Forest Dandelion


I made this for Indie Pattern Month back in June, but it’s taken me this long to fall in love, I guess.


Partly because of the way it hang as a dress, and partly because as much as I try to stay healthy, summer tends to bring out the junk food and bad habits for me, and this dress is not very forgiving in the stomach area. To be honest, my stomach area is my personal self esteem weak point, and I try my best to help myself in that area by making clothes that I feel good in.

So I cut off the bottom of the dress and made it a tank!

I’ve worn it a bunch now, and I love it this way!


Details then…

This was really the third iteration. The first was a straight mockup of the smallest size made of  stretchy fabric, specifically the leftovers from my Peanut Butter Cup bodysuit. It wasn’t terrible, but I needed to make some alterations. I added room to the bum region at the center back seam, and I added a bit in the bust area, plus I “reattached” the yoke pieces to the main pieces, so I wouldn’t need a seam there.

The second version was using a fairly stable, with more give than stretch, ponte I think. Definitely feels like polyester, and I love this version. Except the print is definitely not my thing, it being so floral and dark. It makes some awesome pajamas, though. The neckline was too high for my vision of the final dress, so I lowered the neckline, and I cut in a Merida-type notch.


Then the final version. This is where it kinda went downhill, sadly. The fabric was a stretchy t-shirt jersey. Pretty soft, but it wasn’t stable or uber stretchy, and it has very little drape. I used the exact same shapes as the red floraly one, but I was getting butt wrinkles, and it wasn’t flattering. I took in the center back a lot, and all the way around the inner panels a few times. Eventually, this caused the bust to start wrinkling, so I added in a dart, which mostly affects the top layer. Finally, I ended up with something that mostly fit, and felt fairly comfortable.

I got pictures for IPM, but then I stopped wearing it. I couldn’t figure out what was bothering me about it, then two weeks ago I realized. I could see my stomach poking out, and that was my issue. So I tried it on, cut a notch in the center, added in an uneven hem, and voila!


All better!

Internally, I’ve labeled this my Merida tank, in keeping with my plan for most makes to have closet cosplay potential, and I think it fits nicely. Sometime soon I’ll accessorize appropriately and show you!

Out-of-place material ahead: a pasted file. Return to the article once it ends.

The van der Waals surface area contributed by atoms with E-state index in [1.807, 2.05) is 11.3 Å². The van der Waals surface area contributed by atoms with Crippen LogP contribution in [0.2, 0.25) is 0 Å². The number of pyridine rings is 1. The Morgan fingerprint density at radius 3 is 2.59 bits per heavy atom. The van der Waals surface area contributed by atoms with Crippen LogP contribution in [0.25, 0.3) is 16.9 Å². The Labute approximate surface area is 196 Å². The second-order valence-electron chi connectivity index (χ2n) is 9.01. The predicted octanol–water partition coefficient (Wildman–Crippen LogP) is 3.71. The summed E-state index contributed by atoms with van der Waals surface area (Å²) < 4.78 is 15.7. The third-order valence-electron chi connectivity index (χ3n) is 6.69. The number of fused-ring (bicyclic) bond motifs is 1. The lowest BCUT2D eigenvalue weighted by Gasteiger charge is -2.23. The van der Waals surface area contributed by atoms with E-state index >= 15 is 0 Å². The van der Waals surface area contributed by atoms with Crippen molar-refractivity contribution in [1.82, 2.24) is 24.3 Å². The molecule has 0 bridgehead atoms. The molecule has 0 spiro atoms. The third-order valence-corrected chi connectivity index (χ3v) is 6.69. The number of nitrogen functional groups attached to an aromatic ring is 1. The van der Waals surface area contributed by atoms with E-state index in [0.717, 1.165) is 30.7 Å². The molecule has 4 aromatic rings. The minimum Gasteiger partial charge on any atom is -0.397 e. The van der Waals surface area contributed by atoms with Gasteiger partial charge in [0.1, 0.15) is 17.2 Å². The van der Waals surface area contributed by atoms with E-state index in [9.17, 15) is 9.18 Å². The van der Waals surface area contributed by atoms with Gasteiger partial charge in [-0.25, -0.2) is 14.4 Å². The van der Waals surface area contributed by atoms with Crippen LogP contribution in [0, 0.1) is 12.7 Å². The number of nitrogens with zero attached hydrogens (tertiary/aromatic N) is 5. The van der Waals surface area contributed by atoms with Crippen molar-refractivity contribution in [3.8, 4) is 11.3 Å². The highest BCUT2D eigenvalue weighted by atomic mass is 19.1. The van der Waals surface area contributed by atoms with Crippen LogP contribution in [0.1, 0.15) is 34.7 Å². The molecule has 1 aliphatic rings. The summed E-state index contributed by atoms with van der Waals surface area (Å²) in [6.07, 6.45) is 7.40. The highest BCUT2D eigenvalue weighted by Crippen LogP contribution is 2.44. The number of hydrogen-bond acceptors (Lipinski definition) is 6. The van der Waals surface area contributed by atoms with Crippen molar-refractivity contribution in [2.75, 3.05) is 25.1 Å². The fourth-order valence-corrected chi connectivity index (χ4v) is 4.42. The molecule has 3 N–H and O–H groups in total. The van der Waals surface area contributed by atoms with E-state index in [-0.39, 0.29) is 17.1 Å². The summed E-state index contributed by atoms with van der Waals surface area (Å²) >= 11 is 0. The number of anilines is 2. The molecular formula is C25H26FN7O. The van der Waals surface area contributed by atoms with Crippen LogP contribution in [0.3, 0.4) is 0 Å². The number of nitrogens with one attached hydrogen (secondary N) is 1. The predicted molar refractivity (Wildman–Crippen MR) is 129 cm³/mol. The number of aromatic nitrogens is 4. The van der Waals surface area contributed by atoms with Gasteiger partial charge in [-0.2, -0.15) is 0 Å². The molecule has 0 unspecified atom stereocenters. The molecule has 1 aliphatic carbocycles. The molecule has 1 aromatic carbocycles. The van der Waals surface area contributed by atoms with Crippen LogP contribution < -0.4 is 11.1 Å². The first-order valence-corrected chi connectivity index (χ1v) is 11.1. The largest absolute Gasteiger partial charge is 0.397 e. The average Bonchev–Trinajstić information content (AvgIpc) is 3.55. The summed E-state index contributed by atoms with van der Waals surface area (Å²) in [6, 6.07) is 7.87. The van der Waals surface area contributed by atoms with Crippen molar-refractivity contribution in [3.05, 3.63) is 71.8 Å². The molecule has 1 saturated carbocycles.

Miter by the Sea

To end the old backlog, I’ve come to show you my awesome shell.


In March, about a week before Spring Break, I was on Facebook well past my bedtime, and I saw that Cake Patterns was looking for testers for some of their new tops. I jumped at the chance, especially because I knew I’d have some built in sewing time. I jumped on board with their Miter Shell.

Of course, then the envelope with the pattern arrived and I sat there staring at it.

Firstly, I was facing the fact that my perfect week off had to include a Chemical Oceanography take home midterm, as well as a math program in Matlab that I had been already putting off for a week.


So of course, after putting off all of these things until the end of the week, I spent the Friday before school started back up not doing homework, but instead working on this new pattern.

I made the Espresso leggings a few years ago, and it was lovely. I’m not a leggings person… at least not unless their a pajama replacement. Or a replacement for tights in winter. But I still wear these leggings, and as soon as the inspiration strikes, I’ll take the pattern out again.

This means I was already familiar with the type of pattern, with the sizing and the connecting the dots loveliness.

I connected the appropriate dots, pulled out my roll of IKEA drawing paper that I use for patterns, and I traced and cut to my heart’s delight.


First I made it up in this orange mystery athletic wear knit that I had just received in a mystery fabric bundle thing. To be honest, the stuff had very little recovery, I used a stitch that was waaaaaay to small, and I found the back “laces” too large, so along with the lack of recovery, they were sagging (and they felt even more saggy).  Also, with the square neckline, and my arguably large bra cup size, and therefore high “cut” of a bra, there was an inch of bra showing at the corners.

At that point, I kinda hated my creation. In a Frankenstein sort of way. Let’s start with the fact that it was bright neon orange. I’m not a bright orange kind of person. So I had very little interest in making this draft work, especially fiddling with it all day. (Also my day probably started at 11am. So all day may be misleading).

I went back to my homework until Sunday.


After spending all that time musing, in between chem and math, I realized that the only thing that I really needed to do to fix this was raise the neckline. I did that a little bit in the drafting, but mostly by taking up the shoulder seams. After that I shortened the neckline and arm binding to match, and cut the fabric. (I cut this one, the top of my Nettie dress, and my Nettie top all at once, so I knew for a fact that I didn’t have enough for the back weave, since I was eeking out everything I could just to get all three). I still needed something for the back weave, so I pulled out my collection of vintage notions, and found these lovely seam binding laces in the perfect colors. Of course, I didn’t have enough of either color, but I did have enough for a cool looking pattern!